In step 612, the print medium formatting program 124 compares the data identification of the opened spooled print file with the selected data identification fields stored in the current print configuration data file 212. For example, if the current settings in the open print configuration data file 212 include Printer-2, User-1, and Microsoft's EXPLORER® (see
In step 614, the exemplary GUIs of
It is noted that in step 616, if a user edits and saves the current print configuration data file 212, then such changes are permanent to that particular configuration data file 212, until the user manually makes new changes. Further, it is noted that if in step 616, the user selects a different configuration name or creates a new configuration name 408, then the print medium formatting program 124 identifies such changed or new configuration data file 212 as the new current print configuration data file 212 for subsequent print requests. As such, method 600 initially loads the print medium formatting program 124 upon boot-up, thereby making the program's features available immediately to the user. Additionally, it is noted that the user may access the print medium formatting program 124 upon initiating a print request, or at any time “on-the-fly”, by illustratively pressing an icon, a sequence of hot-keys, and the like.
Furthermore, recall that during step 618 of method 600, the transformation program module 216 is executed to transform (i.e., change) the contents of the spooled print data file in accordance with the selected print options (e.g., resolution, size, and the like) stored in the current print data configuration file 212.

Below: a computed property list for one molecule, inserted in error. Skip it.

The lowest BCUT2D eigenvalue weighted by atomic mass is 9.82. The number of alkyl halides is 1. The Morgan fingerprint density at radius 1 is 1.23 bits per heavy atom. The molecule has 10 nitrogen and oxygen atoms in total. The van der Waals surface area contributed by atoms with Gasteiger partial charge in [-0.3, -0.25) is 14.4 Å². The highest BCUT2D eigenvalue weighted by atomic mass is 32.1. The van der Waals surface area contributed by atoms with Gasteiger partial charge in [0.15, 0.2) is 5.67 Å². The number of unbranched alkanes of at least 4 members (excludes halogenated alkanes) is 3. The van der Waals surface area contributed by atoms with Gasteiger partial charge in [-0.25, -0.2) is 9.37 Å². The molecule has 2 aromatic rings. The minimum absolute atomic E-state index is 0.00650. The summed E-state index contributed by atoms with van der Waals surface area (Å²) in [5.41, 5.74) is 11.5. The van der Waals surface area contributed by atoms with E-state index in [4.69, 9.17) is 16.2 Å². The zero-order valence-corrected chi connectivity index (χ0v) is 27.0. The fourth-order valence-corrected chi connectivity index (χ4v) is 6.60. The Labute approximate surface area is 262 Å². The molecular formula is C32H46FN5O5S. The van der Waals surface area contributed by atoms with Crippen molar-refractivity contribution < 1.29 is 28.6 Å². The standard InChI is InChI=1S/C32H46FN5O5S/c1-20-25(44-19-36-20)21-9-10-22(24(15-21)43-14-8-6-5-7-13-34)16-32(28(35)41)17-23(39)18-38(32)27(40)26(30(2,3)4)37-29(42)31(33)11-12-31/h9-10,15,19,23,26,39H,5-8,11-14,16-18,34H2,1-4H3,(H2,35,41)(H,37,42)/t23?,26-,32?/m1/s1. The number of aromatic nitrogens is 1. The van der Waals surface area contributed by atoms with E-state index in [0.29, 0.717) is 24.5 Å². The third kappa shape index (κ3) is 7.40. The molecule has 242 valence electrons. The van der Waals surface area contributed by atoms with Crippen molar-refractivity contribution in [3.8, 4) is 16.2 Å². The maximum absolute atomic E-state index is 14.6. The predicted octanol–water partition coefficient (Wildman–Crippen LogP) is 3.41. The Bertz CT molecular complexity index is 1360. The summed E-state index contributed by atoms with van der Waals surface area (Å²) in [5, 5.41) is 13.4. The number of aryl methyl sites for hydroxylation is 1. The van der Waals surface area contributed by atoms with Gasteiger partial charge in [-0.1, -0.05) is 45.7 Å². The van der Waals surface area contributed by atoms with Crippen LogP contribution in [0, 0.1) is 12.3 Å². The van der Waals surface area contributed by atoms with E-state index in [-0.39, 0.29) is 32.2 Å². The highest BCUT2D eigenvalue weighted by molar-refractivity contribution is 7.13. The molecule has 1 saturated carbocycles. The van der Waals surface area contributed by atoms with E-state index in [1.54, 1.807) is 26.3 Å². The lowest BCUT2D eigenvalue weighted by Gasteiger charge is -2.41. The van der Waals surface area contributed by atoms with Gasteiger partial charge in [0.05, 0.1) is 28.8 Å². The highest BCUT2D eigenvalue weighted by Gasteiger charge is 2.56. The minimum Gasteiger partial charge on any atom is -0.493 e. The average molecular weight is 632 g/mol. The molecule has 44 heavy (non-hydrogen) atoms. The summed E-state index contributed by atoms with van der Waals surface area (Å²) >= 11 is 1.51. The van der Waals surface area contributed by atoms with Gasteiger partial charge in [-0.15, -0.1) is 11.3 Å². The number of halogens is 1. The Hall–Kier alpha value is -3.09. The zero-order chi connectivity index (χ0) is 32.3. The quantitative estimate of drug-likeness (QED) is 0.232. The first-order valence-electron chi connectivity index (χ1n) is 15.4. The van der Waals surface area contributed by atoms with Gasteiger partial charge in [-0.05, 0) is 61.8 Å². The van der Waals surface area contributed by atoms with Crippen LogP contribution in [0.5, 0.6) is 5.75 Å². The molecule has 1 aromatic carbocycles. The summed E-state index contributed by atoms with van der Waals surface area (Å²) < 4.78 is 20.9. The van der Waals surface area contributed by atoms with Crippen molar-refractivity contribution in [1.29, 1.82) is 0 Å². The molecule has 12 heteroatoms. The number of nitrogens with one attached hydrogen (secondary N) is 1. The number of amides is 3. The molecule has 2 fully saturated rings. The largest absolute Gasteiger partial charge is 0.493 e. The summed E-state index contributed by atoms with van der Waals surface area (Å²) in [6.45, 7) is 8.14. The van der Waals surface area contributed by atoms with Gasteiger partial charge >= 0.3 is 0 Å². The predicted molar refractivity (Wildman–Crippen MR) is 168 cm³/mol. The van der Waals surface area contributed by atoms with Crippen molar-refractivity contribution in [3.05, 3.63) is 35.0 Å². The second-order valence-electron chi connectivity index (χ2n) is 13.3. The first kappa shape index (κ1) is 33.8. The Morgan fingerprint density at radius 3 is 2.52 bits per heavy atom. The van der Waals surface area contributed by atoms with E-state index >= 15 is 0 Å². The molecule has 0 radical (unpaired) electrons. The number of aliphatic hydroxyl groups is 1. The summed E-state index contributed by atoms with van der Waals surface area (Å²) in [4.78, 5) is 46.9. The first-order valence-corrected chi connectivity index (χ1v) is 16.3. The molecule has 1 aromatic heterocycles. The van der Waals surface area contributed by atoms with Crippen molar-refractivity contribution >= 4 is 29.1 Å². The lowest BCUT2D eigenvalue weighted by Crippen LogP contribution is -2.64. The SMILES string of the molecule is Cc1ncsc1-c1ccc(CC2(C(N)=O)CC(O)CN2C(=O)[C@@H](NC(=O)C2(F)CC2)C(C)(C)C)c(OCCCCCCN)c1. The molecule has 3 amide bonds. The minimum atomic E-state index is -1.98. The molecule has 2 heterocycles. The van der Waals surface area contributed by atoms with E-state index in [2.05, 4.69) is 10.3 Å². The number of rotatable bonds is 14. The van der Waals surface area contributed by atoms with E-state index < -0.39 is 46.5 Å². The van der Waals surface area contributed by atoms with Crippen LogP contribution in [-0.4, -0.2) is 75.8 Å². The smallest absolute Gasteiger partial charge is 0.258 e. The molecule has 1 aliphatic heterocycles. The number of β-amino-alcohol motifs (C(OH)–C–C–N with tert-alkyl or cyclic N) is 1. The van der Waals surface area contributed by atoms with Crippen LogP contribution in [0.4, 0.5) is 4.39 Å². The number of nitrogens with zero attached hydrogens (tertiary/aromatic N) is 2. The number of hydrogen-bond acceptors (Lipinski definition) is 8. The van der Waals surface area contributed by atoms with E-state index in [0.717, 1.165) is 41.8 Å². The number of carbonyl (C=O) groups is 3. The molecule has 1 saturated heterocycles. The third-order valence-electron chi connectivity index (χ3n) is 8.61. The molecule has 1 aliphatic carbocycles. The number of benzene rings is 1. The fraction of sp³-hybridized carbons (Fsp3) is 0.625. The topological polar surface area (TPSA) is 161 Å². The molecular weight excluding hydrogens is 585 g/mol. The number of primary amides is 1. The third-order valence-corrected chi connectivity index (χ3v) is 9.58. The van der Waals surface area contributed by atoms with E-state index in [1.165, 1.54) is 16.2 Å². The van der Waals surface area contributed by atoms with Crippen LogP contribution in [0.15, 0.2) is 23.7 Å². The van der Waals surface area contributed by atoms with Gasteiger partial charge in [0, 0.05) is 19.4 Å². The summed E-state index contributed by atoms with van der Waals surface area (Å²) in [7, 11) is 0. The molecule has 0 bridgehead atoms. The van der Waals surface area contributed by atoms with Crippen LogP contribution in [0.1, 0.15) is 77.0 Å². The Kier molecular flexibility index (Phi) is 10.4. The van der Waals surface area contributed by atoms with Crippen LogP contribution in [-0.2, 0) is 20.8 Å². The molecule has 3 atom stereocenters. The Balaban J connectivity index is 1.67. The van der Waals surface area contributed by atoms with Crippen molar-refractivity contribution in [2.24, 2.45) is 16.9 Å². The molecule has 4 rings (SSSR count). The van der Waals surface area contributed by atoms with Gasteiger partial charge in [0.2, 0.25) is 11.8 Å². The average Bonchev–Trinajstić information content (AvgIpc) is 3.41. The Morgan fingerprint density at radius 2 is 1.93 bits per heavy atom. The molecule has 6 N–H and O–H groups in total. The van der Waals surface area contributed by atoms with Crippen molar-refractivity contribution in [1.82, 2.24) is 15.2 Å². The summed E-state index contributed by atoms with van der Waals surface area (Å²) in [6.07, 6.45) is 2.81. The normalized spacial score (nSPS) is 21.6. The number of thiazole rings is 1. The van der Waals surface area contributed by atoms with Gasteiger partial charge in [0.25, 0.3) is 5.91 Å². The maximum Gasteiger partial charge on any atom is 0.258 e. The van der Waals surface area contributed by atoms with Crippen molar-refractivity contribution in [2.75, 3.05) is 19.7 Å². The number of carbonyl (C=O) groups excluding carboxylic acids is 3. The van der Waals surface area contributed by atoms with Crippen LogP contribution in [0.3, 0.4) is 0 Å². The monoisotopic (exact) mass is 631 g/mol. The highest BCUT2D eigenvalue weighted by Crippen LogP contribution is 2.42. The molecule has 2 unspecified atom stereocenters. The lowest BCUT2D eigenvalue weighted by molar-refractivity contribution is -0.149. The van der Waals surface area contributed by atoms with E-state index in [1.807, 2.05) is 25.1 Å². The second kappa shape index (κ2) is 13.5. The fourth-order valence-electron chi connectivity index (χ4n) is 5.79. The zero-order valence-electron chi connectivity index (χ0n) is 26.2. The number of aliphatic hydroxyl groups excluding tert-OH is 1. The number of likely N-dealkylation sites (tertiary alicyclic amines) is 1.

In step 710, the transformation program module 212 of the print medium formatting program 124 transforms the identified content in the spooled print file as specified in the current print options. The transformation program module 212 performs the transformation of specific content by any manner known in the art, such as by parsing the print data stream for specific data sequences as identified in the configuration data file 112 and modifying the data stream to reflect the desired print options. Once the identified content in the print spool file or print stream has been transformed, the method 700 proceeds to step 712. In step 712, the method returns to step 620 of method 600 as discussed above. That is, the transformed print spool file is printed by the output device 140 (e.g., Printer2) as specified in the current print configuration data file 212, and in step 714, the method 700 ends.